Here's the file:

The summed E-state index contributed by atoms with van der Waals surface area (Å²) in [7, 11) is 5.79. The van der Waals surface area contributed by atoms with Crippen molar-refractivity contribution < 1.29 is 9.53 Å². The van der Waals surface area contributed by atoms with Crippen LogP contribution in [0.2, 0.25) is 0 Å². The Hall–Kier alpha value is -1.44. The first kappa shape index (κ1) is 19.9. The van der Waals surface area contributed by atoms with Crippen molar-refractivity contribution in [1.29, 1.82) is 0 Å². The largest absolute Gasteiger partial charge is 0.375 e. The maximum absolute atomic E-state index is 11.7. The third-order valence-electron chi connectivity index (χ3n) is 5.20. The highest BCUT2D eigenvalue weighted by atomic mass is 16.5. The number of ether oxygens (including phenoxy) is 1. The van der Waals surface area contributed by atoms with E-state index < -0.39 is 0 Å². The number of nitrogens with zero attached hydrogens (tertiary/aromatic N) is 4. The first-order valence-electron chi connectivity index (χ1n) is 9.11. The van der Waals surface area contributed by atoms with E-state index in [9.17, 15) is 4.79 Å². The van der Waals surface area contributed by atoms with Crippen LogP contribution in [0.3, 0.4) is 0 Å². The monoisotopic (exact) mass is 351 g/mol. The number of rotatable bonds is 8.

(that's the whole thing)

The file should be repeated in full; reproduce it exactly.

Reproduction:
The summed E-state index contributed by atoms with van der Waals surface area (Å²) in [7, 11) is 5.79. The van der Waals surface area contributed by atoms with Crippen molar-refractivity contribution < 1.29 is 9.53 Å². The van der Waals surface area contributed by atoms with Crippen LogP contribution in [0.2, 0.25) is 0 Å². The Hall–Kier alpha value is -1.44. The first kappa shape index (κ1) is 19.9. The van der Waals surface area contributed by atoms with Crippen molar-refractivity contribution in [1.29, 1.82) is 0 Å². The largest absolute Gasteiger partial charge is 0.375 e. The maximum absolute atomic E-state index is 11.7. The third-order valence-electron chi connectivity index (χ3n) is 5.20. The highest BCUT2D eigenvalue weighted by atomic mass is 16.5. The number of ether oxygens (including phenoxy) is 1. The van der Waals surface area contributed by atoms with E-state index < -0.39 is 0 Å². The number of nitrogens with zero attached hydrogens (tertiary/aromatic N) is 4. The first-order valence-electron chi connectivity index (χ1n) is 9.11. The van der Waals surface area contributed by atoms with E-state index in [9.17, 15) is 4.79 Å². The van der Waals surface area contributed by atoms with Crippen LogP contribution in [0.3, 0.4) is 0 Å². The monoisotopic (exact) mass is 351 g/mol. The number of rotatable bonds is 8.